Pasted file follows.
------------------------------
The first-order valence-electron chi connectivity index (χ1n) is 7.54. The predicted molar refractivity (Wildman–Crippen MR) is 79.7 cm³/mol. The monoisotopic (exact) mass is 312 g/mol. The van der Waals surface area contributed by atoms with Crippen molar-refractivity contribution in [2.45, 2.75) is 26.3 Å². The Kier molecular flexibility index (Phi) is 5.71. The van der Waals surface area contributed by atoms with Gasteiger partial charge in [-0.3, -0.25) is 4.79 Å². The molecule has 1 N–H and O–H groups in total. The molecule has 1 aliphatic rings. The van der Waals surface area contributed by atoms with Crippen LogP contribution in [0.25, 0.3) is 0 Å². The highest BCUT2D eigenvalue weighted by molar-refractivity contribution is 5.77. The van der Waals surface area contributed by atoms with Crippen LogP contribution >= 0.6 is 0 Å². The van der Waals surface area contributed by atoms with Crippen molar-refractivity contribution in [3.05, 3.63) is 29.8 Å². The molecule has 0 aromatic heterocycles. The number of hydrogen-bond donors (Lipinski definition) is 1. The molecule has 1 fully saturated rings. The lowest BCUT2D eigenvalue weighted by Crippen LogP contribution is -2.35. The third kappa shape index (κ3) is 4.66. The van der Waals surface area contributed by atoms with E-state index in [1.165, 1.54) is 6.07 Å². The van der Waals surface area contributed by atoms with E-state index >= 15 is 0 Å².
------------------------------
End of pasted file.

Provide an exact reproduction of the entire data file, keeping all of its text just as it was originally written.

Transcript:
The first-order valence-electron chi connectivity index (χ1n) is 7.54. The predicted molar refractivity (Wildman–Crippen MR) is 79.7 cm³/mol. The monoisotopic (exact) mass is 312 g/mol. The van der Waals surface area contributed by atoms with Crippen molar-refractivity contribution in [2.45, 2.75) is 26.3 Å². The Kier molecular flexibility index (Phi) is 5.71. The van der Waals surface area contributed by atoms with Gasteiger partial charge in [-0.3, -0.25) is 4.79 Å². The molecule has 1 N–H and O–H groups in total. The molecule has 1 aliphatic rings. The van der Waals surface area contributed by atoms with Crippen LogP contribution in [0.25, 0.3) is 0 Å². The highest BCUT2D eigenvalue weighted by molar-refractivity contribution is 5.77. The van der Waals surface area contributed by atoms with Crippen LogP contribution >= 0.6 is 0 Å². The van der Waals surface area contributed by atoms with Crippen molar-refractivity contribution in [3.05, 3.63) is 29.8 Å². The molecule has 0 aromatic heterocycles. The number of hydrogen-bond donors (Lipinski definition) is 1. The molecule has 1 fully saturated rings. The lowest BCUT2D eigenvalue weighted by Crippen LogP contribution is -2.35. The third kappa shape index (κ3) is 4.66. The van der Waals surface area contributed by atoms with E-state index in [1.165, 1.54) is 6.07 Å². The van der Waals surface area contributed by atoms with E-state index >= 15 is 0 Å².